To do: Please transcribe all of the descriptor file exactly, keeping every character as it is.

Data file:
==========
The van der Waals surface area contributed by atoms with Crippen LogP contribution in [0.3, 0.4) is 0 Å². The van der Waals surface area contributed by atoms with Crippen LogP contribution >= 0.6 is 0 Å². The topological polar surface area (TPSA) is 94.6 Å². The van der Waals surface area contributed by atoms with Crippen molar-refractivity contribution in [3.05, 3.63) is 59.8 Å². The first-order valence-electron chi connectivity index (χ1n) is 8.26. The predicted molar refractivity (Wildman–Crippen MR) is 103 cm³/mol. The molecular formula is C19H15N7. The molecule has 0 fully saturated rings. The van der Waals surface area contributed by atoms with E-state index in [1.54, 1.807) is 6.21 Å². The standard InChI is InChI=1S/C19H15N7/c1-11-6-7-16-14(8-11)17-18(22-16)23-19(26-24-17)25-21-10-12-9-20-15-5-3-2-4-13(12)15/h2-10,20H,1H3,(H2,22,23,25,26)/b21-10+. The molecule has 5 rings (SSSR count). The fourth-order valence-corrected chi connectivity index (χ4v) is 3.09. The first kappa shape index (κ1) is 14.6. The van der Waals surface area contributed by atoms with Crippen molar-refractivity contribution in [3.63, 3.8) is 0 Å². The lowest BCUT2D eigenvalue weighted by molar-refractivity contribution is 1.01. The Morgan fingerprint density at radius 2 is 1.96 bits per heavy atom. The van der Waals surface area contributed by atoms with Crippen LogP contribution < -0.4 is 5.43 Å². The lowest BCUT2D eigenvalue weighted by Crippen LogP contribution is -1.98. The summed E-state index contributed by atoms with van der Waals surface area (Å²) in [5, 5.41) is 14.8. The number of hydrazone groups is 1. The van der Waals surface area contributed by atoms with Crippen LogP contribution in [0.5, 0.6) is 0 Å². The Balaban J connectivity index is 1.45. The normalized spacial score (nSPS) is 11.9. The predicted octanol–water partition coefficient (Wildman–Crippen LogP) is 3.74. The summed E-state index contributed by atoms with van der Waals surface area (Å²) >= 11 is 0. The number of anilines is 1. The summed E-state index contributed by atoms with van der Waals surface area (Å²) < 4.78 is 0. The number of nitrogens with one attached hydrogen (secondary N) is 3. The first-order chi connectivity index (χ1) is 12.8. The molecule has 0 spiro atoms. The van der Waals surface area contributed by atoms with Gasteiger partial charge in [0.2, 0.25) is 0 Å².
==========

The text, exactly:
The van der Waals surface area contributed by atoms with Crippen LogP contribution in [0.3, 0.4) is 0 Å². The van der Waals surface area contributed by atoms with Crippen LogP contribution >= 0.6 is 0 Å². The topological polar surface area (TPSA) is 94.6 Å². The van der Waals surface area contributed by atoms with Crippen molar-refractivity contribution in [3.05, 3.63) is 59.8 Å². The first-order valence-electron chi connectivity index (χ1n) is 8.26. The predicted molar refractivity (Wildman–Crippen MR) is 103 cm³/mol. The molecular formula is C19H15N7. The molecule has 0 fully saturated rings. The van der Waals surface area contributed by atoms with E-state index in [1.54, 1.807) is 6.21 Å². The standard InChI is InChI=1S/C19H15N7/c1-11-6-7-16-14(8-11)17-18(22-16)23-19(26-24-17)25-21-10-12-9-20-15-5-3-2-4-13(12)15/h2-10,20H,1H3,(H2,22,23,25,26)/b21-10+. The molecule has 5 rings (SSSR count). The fourth-order valence-corrected chi connectivity index (χ4v) is 3.09. The first kappa shape index (κ1) is 14.6. The van der Waals surface area contributed by atoms with Crippen molar-refractivity contribution in [3.63, 3.8) is 0 Å². The lowest BCUT2D eigenvalue weighted by molar-refractivity contribution is 1.01. The Morgan fingerprint density at radius 2 is 1.96 bits per heavy atom. The van der Waals surface area contributed by atoms with Crippen LogP contribution < -0.4 is 5.43 Å². The lowest BCUT2D eigenvalue weighted by Crippen LogP contribution is -1.98. The summed E-state index contributed by atoms with van der Waals surface area (Å²) in [5, 5.41) is 14.8. The number of hydrazone groups is 1. The van der Waals surface area contributed by atoms with Crippen LogP contribution in [0.5, 0.6) is 0 Å². The Balaban J connectivity index is 1.45. The normalized spacial score (nSPS) is 11.9. The predicted octanol–water partition coefficient (Wildman–Crippen LogP) is 3.74. The summed E-state index contributed by atoms with van der Waals surface area (Å²) >= 11 is 0. The number of anilines is 1. The summed E-state index contributed by atoms with van der Waals surface area (Å²) < 4.78 is 0. The number of nitrogens with one attached hydrogen (secondary N) is 3. The first-order chi connectivity index (χ1) is 12.8. The molecule has 0 spiro atoms. The van der Waals surface area contributed by atoms with Gasteiger partial charge in [0.2, 0.25) is 0 Å².